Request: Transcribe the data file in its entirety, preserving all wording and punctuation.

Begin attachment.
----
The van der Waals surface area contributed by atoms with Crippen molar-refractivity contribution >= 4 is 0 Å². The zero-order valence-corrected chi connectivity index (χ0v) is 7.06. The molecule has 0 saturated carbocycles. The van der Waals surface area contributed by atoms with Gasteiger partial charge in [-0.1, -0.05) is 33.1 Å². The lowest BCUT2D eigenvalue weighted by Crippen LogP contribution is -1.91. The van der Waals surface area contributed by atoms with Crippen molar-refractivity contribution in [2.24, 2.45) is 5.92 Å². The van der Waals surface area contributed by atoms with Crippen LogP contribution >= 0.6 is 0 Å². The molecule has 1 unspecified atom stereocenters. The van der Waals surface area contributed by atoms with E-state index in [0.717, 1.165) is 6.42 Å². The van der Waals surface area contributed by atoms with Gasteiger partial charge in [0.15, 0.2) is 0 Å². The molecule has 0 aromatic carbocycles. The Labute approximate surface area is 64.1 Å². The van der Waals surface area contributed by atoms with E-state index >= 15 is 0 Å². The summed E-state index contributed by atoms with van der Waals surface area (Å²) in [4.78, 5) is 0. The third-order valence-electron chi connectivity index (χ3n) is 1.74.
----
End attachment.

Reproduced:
The van der Waals surface area contributed by atoms with Crippen molar-refractivity contribution >= 4 is 0 Å². The zero-order valence-corrected chi connectivity index (χ0v) is 7.06. The molecule has 0 saturated carbocycles. The van der Waals surface area contributed by atoms with Gasteiger partial charge in [-0.1, -0.05) is 33.1 Å². The lowest BCUT2D eigenvalue weighted by Crippen LogP contribution is -1.91. The van der Waals surface area contributed by atoms with Crippen molar-refractivity contribution in [2.24, 2.45) is 5.92 Å². The van der Waals surface area contributed by atoms with Crippen LogP contribution >= 0.6 is 0 Å². The molecule has 1 unspecified atom stereocenters. The van der Waals surface area contributed by atoms with E-state index in [0.717, 1.165) is 6.42 Å². The van der Waals surface area contributed by atoms with Gasteiger partial charge in [0.15, 0.2) is 0 Å². The molecule has 0 aromatic carbocycles. The Labute approximate surface area is 64.1 Å². The van der Waals surface area contributed by atoms with E-state index >= 15 is 0 Å². The summed E-state index contributed by atoms with van der Waals surface area (Å²) in [4.78, 5) is 0. The third-order valence-electron chi connectivity index (χ3n) is 1.74.